It is a glorious time to be out in the forests of Northern New Mexico. The leaves are turning gold, the air is cool and clear, and the low angle of the sun through the trees reminds us …
It is a glorious time to be out in the forests of Northern New Mexico. The leaves are turning gold, the air is cool and clear, and the low angle of the sun through the trees reminds us that the bittersweet end of warm weather is coming.
Now is the time to get out to enjoy the fall days in the mountains. South of Taos, several trails in the Carson National Forest follow rivers and lead to lakes.
One of these trails goes to San Leonardo Lakes: two high alpine water basins glittering in the sun at the foot of dramatic peaks. This is achallenging hike that covers about 9 miles round trip and climbs more than 2,400 feet from the trailhead to the lakes.
There are two ways to start the San Leonardo Trail (Carson National Forest No. 30). The first approach is to take Forest Road 639 to the trailhead. This road is often deeply rutted and can require crossing standing water. It is appropriate for four-wheel drive, high-clearance vehicles.
An alternative is to park at the Trampas Campground and catch the lower section of the trail that leads to the trailhead on Forest Road 639. This approach adds about a mile to the hike but works best for all other vehicles. See the complete directions below. All distances given are from the Trampas Campground.
On a mild fall day, I parked at the campground. This is also the trailhead for the Trampas Lakes, Hidden Lakes and Centennial Trails. I found the trailhead marked with a No. 30 trail sign on the south side of the parking lot near the guardrail.
The trail crosses the Ri3o San Leonardo twice and then an additional trail sign will appear. Follow this pleasant grassy trail for about a mile along the river in an easy climb. There is one more river crossing before arriving at Forest Road 639. Look up the hill to the south to spot the trailhead between two sections of guardrail.
The path climbs moderately uphill through green meadows near the river that flows over little waterfalls. Some wildflowers are still blooming, including the magenta fireweed, pink wild geranium, purple bluebell and lavender aster. After about 2 miles, a gate and a sign indicates you are entering the Pecos Wilderness.
Soon the trail steepens, climbing through the mixed conifer forest and the deep canyon of the river. Some stands of aspen are beginning to turn gold. After eight crossings of the river on logs and stones, sheer granite cliffs emerge to the south of the trail. Here the trail is steep and rocky with sections of climbing interspersed with more level portions.
After over 4.5 miles, the first small lake comes into view to the left of the trail. Ahead, the larger lake nestles beneath the craggy cliffs of the Sheepshead Peak Ridge. Just over the ridge are the Truchas Peaks, some of the tallest mountains in New Mexico, just shorter than Wheeler Peak. The lake at 11,300 feet is surrounded by rock and fallen logs and makes a scenic setting for lunch.
Wildlife and forest
On the return from the lake, I saw a small black bear making its way toward the river. I stopped until the bear had moved off the trail. If you see wildlife on the trail, it is best to back off and let them escape. Black bears are rarely aggressive and are usually looking for food.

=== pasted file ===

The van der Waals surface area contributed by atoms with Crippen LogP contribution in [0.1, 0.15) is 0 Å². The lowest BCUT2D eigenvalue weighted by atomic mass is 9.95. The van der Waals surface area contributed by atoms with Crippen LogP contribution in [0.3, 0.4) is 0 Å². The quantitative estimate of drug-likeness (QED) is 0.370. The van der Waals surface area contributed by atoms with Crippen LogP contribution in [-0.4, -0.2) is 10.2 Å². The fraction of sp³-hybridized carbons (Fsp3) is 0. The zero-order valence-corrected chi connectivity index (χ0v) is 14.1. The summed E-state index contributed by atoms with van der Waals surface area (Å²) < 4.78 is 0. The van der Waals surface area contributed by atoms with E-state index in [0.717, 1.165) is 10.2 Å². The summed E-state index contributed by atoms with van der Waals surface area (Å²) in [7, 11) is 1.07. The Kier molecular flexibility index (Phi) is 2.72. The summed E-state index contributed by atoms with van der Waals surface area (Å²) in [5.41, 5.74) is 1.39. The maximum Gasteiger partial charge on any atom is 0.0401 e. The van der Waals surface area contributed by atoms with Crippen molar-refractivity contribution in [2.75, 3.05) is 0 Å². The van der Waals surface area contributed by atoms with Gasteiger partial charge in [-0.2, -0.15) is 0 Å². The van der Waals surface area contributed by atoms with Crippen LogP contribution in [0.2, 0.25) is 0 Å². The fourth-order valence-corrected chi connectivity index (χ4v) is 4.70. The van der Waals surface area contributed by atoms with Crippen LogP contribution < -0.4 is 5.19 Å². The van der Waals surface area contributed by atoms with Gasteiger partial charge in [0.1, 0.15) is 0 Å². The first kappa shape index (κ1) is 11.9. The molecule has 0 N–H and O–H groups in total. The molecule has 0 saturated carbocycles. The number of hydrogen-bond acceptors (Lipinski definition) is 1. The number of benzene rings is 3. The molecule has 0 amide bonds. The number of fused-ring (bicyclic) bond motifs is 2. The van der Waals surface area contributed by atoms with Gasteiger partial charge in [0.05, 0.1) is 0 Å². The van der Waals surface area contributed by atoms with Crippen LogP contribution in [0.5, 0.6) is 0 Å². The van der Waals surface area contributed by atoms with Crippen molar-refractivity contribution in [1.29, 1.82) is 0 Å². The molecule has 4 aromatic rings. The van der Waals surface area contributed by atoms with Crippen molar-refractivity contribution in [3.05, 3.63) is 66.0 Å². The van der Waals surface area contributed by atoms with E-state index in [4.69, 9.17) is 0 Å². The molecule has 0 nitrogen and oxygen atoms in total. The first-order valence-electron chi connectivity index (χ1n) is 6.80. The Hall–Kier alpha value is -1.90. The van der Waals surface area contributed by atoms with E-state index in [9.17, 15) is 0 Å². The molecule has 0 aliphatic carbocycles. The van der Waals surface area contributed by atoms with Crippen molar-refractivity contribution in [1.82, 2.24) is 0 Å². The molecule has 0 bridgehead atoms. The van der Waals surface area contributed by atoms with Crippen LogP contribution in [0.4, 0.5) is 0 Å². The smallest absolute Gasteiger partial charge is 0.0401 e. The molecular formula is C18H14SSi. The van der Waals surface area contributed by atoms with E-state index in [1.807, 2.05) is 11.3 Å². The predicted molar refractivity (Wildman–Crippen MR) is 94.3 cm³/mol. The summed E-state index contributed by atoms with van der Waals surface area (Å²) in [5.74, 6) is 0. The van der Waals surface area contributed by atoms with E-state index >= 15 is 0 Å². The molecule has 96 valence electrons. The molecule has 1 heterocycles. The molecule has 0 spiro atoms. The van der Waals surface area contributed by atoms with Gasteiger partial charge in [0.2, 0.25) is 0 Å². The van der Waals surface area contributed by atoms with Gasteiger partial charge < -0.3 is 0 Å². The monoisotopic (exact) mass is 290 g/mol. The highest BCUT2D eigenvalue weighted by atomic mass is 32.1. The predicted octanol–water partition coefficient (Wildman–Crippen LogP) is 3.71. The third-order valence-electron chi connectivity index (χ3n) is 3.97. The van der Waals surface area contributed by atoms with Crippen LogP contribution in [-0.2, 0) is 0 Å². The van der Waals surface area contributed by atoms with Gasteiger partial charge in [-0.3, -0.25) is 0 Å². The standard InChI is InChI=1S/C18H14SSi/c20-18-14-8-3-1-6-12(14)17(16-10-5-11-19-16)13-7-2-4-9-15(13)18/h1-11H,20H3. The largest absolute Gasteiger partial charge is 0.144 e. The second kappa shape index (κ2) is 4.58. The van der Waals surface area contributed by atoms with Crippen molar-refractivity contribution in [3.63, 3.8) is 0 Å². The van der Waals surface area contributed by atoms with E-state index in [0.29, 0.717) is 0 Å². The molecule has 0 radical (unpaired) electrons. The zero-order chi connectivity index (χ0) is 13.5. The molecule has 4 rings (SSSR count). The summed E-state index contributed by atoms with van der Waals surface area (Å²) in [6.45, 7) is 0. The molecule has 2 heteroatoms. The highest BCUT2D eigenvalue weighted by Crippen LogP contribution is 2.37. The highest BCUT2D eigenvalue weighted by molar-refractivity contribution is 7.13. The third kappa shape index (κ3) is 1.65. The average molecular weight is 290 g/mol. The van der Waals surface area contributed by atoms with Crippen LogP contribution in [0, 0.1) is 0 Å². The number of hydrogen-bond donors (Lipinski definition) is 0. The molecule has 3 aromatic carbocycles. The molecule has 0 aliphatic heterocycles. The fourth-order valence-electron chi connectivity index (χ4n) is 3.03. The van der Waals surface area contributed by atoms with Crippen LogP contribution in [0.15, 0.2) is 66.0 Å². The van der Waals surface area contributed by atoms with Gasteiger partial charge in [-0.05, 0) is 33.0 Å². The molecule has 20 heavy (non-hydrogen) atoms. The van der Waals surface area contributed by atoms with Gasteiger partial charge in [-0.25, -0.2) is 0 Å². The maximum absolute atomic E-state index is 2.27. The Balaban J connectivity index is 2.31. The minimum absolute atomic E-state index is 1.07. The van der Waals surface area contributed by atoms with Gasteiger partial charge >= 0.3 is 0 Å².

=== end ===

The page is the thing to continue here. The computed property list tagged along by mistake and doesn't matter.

Many red squirrels and chipmunks were in the forest busily collecting nuts for winter. Carson wildlife biologist Francisco Cortez says that you can expect to see bighorn sheep near the lake and indeed someone ahead of us on the trail had seen some that day.
Other high alpine dwellers include the yellow-bellied marmot and pika. The large pheasant-like bird known as the dusky grouse might be spotted in the forest.
On the lower moist sections of the trail, a mossy hair-like lichen grows on some of the evergreen trees. Cortez explains that the lichen doesn't harm the tree although it may be more visible on dead branches.
He observes that this lichen is often found in wet shady areas like the river basin near the San Leonardo River. Lichen is used by birds and squirrels to build their nests and helps absorb carbon to cleanse the air.
Weather and turning aspens
The early fall weather is more stable than during the summer monsoon rains, but there is always a chance for a late afternoon thunderstorm at higher elevations. The days are growing shorter and temperatures cooling, so remember to add a fleece layer to your backpack.
All along the drive to the trail, leaves are beginning to turn golden. Other trails with large stands of aspen include the nearby Santa Barbara Trail.
Maps and distances
As with any hike, bring a map, compass and GPS with you, if you have one. I try to read a variety of different descriptions of any trail before I go as distances given seem to vary widely. On the maps I consulted, estimates for the distance from the Trampas Campground to the San Leonardo Lakes ranged from 2.8 to 4.5 miles. As usual, I found the longer distance estimates to be closer to that shown on my GPS.
For more information
For more information on hiking in the Carson National Forest, contact the main office at (575) 758-6200 or visit the website at fs.usda.gov/carson.
From Taos Plaza, drive approximately four miles south on Paseo del Pueblo Sur. Turn left at the traffic signal for State Road 518 and go about 16 miles. Turn right at State Road 75 toward Peñasco and drive past the Camino Real Ranger Station. After about six miles, turn left onto State Road 76. Follow it for five miles and turn left on Forest Road 207. This section is dirt and can be rough in places. Pass through the town of El Valle and travel a total of eight miles to the trailhead located at the campground where the road ends.
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